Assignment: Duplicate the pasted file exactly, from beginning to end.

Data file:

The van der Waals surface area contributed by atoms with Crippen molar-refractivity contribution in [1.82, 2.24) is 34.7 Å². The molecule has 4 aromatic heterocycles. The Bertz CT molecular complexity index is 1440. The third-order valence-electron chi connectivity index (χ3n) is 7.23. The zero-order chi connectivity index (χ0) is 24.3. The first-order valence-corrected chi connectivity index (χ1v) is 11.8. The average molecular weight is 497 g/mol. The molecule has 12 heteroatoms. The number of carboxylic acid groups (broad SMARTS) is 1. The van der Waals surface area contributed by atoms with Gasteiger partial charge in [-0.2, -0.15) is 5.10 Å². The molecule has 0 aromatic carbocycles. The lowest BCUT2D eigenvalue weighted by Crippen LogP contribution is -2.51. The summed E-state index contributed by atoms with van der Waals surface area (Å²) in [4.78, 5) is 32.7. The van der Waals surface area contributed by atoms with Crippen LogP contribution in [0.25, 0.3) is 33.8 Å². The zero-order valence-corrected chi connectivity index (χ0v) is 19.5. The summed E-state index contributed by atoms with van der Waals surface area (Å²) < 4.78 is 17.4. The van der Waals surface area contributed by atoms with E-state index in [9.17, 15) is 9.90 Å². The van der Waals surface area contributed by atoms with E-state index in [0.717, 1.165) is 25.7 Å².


The van der Waals surface area contributed by atoms with Crippen molar-refractivity contribution in [1.82, 2.24) is 34.7 Å². The molecule has 4 aromatic heterocycles. The Bertz CT molecular complexity index is 1440. The third-order valence-electron chi connectivity index (χ3n) is 7.23. The zero-order chi connectivity index (χ0) is 24.3. The first-order valence-corrected chi connectivity index (χ1v) is 11.8. The average molecular weight is 497 g/mol. The molecule has 12 heteroatoms. The number of carboxylic acid groups (broad SMARTS) is 1. The van der Waals surface area contributed by atoms with Gasteiger partial charge in [-0.2, -0.15) is 5.10 Å². The molecule has 0 aromatic carbocycles. The lowest BCUT2D eigenvalue weighted by Crippen LogP contribution is -2.51. The summed E-state index contributed by atoms with van der Waals surface area (Å²) in [4.78, 5) is 32.7. The van der Waals surface area contributed by atoms with Crippen LogP contribution in [0.25, 0.3) is 33.8 Å². The zero-order valence-corrected chi connectivity index (χ0v) is 19.5. The summed E-state index contributed by atoms with van der Waals surface area (Å²) < 4.78 is 17.4. The van der Waals surface area contributed by atoms with E-state index in [9.17, 15) is 9.90 Å². The van der Waals surface area contributed by atoms with E-state index in [0.717, 1.165) is 25.7 Å².